Redo transport

Apply
Apply
database Logical standby database SQL Redo transport Apply Transform redo information into SQL Reports Primary
database Logical standby database SQL Redo transport Apply Transform redo information into SQL Reports Primary
database Logical standby database SQL Redo transport Apply Transform redo information into SQL Reports Primary

Transform redo information into SQL

Redo transport Apply Transform redo information into SQL Reports Primary database Logical standby database Copyright
Redo transport Apply Transform redo information into SQL Reports Primary database Logical standby database Copyright
Redo transport Apply Transform redo information into SQL Reports Primary database Logical standby database Copyright

Reports

Primary

database

Logical standby database

information into SQL Reports Primary database Logical standby database Copyright © 2005, Oracle. All rights reserved.

Copyright © 2005, Oracle. All rights reserved.

Data Guard SQL Apply: Architecture In a logical standby database configuration, Data Guard SQL Apply uses redo information shipped from the primary system. However, instead of using media recovery to apply changes (as in the physical standby database configuration), archived redo log information is transformed into equivalent SQL statements by using LogMiner technology. These SQL statements are then applied to the logical standby database. The logical standby database is open in read/write mode and is available for reporting capabilities.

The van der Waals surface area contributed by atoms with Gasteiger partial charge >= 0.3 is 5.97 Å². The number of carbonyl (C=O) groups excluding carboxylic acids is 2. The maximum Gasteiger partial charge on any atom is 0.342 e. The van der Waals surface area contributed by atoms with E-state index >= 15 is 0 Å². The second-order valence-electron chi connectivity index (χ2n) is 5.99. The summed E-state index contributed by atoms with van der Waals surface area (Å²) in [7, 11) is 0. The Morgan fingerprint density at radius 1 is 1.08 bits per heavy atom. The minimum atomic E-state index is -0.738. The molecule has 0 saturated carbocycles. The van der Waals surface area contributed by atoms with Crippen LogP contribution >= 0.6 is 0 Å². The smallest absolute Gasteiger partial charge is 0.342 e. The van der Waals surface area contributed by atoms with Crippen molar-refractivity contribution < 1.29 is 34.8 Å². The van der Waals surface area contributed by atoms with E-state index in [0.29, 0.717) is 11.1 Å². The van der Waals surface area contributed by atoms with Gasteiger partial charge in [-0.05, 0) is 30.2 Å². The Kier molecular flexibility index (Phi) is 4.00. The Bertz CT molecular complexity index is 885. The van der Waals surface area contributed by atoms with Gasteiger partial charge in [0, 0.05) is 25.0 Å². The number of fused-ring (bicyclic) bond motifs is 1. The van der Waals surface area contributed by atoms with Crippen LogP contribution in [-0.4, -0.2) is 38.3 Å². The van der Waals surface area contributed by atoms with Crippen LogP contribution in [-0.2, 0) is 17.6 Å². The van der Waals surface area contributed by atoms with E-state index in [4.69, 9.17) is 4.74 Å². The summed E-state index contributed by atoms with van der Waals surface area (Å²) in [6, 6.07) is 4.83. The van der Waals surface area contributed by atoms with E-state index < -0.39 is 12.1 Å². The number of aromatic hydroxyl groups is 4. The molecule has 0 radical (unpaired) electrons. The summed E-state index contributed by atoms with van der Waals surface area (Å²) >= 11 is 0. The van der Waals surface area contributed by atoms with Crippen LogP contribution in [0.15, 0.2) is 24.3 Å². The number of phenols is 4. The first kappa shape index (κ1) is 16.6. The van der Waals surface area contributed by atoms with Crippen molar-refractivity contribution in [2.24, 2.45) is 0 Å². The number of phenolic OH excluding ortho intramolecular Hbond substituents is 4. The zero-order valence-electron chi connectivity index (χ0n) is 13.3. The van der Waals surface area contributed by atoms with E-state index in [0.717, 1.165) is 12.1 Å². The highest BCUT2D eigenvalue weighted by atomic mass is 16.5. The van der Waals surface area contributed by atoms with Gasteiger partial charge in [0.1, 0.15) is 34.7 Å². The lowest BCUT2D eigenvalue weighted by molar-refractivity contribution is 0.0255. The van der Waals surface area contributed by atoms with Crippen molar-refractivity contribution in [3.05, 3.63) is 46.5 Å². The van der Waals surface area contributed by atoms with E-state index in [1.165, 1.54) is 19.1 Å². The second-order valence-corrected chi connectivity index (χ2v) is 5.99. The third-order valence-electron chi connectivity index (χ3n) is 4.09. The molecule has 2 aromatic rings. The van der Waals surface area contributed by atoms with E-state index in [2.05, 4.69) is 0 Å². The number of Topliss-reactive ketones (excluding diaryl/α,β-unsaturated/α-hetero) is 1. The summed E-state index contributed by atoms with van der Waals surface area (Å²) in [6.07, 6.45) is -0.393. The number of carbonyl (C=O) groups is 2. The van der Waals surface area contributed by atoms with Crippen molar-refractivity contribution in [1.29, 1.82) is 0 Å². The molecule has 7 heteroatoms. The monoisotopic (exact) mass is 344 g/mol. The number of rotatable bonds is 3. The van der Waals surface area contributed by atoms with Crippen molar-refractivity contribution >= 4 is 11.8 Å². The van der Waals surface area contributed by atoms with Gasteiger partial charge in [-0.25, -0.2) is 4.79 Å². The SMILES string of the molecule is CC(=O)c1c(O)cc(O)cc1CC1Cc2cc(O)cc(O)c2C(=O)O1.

Oracle Database 10 g : Data Guard Administration

2-12

SQL Apply Process: Architecture

LCR LCR :
LCR
LCR
:

Shared

pool

R e a d e r Preparer Redo Builder

Reader

R e a d e r Preparer Redo

Preparer

R e a d e r Preparer Redo
R e a d e r Preparer Redo
R e a d e r Preparer Redo
R e a d e r Preparer Redo

Redo

Builder

Shared pool R e a d e r Preparer Redo Builder records Log Mining Redo data

records

Log Mining

a d e r Preparer Redo Builder records Log Mining Redo data from primary database Logical
a d e r Preparer Redo Builder records Log Mining Redo data from primary database Logical

Redo data from primary database

Logical change records not grouped into transactions

Transaction

groups

Apply processing

Applier

Coordinator